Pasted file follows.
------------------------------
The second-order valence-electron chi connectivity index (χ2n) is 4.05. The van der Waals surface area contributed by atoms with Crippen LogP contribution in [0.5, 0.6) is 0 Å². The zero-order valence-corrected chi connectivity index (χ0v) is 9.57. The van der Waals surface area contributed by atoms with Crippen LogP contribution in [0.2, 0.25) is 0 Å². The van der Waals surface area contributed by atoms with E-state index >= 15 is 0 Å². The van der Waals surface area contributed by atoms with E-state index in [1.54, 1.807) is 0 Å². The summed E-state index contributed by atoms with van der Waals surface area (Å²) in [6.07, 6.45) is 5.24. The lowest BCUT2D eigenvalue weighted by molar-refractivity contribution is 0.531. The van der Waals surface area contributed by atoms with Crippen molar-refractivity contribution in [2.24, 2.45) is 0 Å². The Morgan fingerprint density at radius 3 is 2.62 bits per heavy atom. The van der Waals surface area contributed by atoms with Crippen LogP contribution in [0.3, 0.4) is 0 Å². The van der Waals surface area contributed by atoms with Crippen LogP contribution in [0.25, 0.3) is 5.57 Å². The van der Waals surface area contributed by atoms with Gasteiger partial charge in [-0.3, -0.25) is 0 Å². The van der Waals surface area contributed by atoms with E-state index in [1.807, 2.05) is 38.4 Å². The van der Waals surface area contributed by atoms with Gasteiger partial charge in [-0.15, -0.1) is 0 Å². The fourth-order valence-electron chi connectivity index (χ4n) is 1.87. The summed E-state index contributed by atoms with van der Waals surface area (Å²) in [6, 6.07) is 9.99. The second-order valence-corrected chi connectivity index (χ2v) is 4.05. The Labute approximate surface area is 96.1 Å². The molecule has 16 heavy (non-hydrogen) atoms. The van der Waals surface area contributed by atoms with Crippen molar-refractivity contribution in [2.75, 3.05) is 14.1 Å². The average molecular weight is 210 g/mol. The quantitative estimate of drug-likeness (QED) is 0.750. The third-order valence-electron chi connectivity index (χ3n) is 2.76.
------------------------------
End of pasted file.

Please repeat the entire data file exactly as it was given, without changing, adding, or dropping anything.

The second-order valence-electron chi connectivity index (χ2n) is 4.05. The van der Waals surface area contributed by atoms with Crippen LogP contribution in [0.5, 0.6) is 0 Å². The zero-order valence-corrected chi connectivity index (χ0v) is 9.57. The van der Waals surface area contributed by atoms with Crippen LogP contribution in [0.2, 0.25) is 0 Å². The van der Waals surface area contributed by atoms with E-state index >= 15 is 0 Å². The van der Waals surface area contributed by atoms with E-state index in [1.54, 1.807) is 0 Å². The summed E-state index contributed by atoms with van der Waals surface area (Å²) in [6.07, 6.45) is 5.24. The lowest BCUT2D eigenvalue weighted by molar-refractivity contribution is 0.531. The van der Waals surface area contributed by atoms with Crippen molar-refractivity contribution in [2.24, 2.45) is 0 Å². The Morgan fingerprint density at radius 3 is 2.62 bits per heavy atom. The van der Waals surface area contributed by atoms with Crippen LogP contribution in [0.3, 0.4) is 0 Å². The van der Waals surface area contributed by atoms with Crippen LogP contribution in [0.25, 0.3) is 5.57 Å². The van der Waals surface area contributed by atoms with Gasteiger partial charge in [-0.3, -0.25) is 0 Å². The van der Waals surface area contributed by atoms with E-state index in [1.807, 2.05) is 38.4 Å². The van der Waals surface area contributed by atoms with Gasteiger partial charge in [-0.15, -0.1) is 0 Å². The fourth-order valence-electron chi connectivity index (χ4n) is 1.87. The summed E-state index contributed by atoms with van der Waals surface area (Å²) in [6, 6.07) is 9.99. The second-order valence-corrected chi connectivity index (χ2v) is 4.05. The Labute approximate surface area is 96.1 Å². The molecule has 16 heavy (non-hydrogen) atoms. The van der Waals surface area contributed by atoms with Crippen molar-refractivity contribution in [2.75, 3.05) is 14.1 Å². The average molecular weight is 210 g/mol. The quantitative estimate of drug-likeness (QED) is 0.750. The third-order valence-electron chi connectivity index (χ3n) is 2.76.